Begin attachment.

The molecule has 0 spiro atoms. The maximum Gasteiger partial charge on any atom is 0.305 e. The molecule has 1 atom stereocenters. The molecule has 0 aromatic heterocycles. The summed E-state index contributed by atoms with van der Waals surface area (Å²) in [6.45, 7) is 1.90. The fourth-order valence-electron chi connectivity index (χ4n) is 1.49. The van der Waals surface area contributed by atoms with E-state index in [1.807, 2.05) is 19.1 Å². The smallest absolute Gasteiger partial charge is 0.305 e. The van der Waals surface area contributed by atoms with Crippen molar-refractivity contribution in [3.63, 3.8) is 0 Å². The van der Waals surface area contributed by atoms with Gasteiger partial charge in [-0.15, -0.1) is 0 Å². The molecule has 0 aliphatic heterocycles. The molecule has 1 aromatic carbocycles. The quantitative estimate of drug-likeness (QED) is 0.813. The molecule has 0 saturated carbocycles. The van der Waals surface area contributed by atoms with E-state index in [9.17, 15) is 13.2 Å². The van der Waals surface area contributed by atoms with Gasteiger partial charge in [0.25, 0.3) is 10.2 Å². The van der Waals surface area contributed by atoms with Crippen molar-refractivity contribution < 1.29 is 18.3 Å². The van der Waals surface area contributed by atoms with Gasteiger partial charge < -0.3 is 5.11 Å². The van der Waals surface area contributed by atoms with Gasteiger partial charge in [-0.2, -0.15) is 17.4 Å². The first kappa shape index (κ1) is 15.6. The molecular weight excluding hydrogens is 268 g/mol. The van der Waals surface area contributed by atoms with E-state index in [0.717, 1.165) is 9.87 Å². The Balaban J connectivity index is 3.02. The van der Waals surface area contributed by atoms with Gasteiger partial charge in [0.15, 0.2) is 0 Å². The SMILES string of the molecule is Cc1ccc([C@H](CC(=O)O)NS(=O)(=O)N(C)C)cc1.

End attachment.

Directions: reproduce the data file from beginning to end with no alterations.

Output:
The molecule has 0 spiro atoms. The maximum Gasteiger partial charge on any atom is 0.305 e. The molecule has 1 atom stereocenters. The molecule has 0 aromatic heterocycles. The summed E-state index contributed by atoms with van der Waals surface area (Å²) in [6.45, 7) is 1.90. The fourth-order valence-electron chi connectivity index (χ4n) is 1.49. The van der Waals surface area contributed by atoms with E-state index in [1.807, 2.05) is 19.1 Å². The smallest absolute Gasteiger partial charge is 0.305 e. The van der Waals surface area contributed by atoms with Crippen molar-refractivity contribution in [3.63, 3.8) is 0 Å². The van der Waals surface area contributed by atoms with Gasteiger partial charge in [-0.15, -0.1) is 0 Å². The molecule has 0 aliphatic heterocycles. The molecule has 1 aromatic carbocycles. The quantitative estimate of drug-likeness (QED) is 0.813. The molecule has 0 saturated carbocycles. The van der Waals surface area contributed by atoms with E-state index in [9.17, 15) is 13.2 Å². The van der Waals surface area contributed by atoms with Gasteiger partial charge in [0.25, 0.3) is 10.2 Å². The van der Waals surface area contributed by atoms with Crippen molar-refractivity contribution < 1.29 is 18.3 Å². The van der Waals surface area contributed by atoms with Gasteiger partial charge < -0.3 is 5.11 Å². The van der Waals surface area contributed by atoms with Gasteiger partial charge in [-0.2, -0.15) is 17.4 Å². The first kappa shape index (κ1) is 15.6. The molecular weight excluding hydrogens is 268 g/mol. The van der Waals surface area contributed by atoms with E-state index in [0.717, 1.165) is 9.87 Å². The Balaban J connectivity index is 3.02. The van der Waals surface area contributed by atoms with Gasteiger partial charge in [0.15, 0.2) is 0 Å². The SMILES string of the molecule is Cc1ccc([C@H](CC(=O)O)NS(=O)(=O)N(C)C)cc1.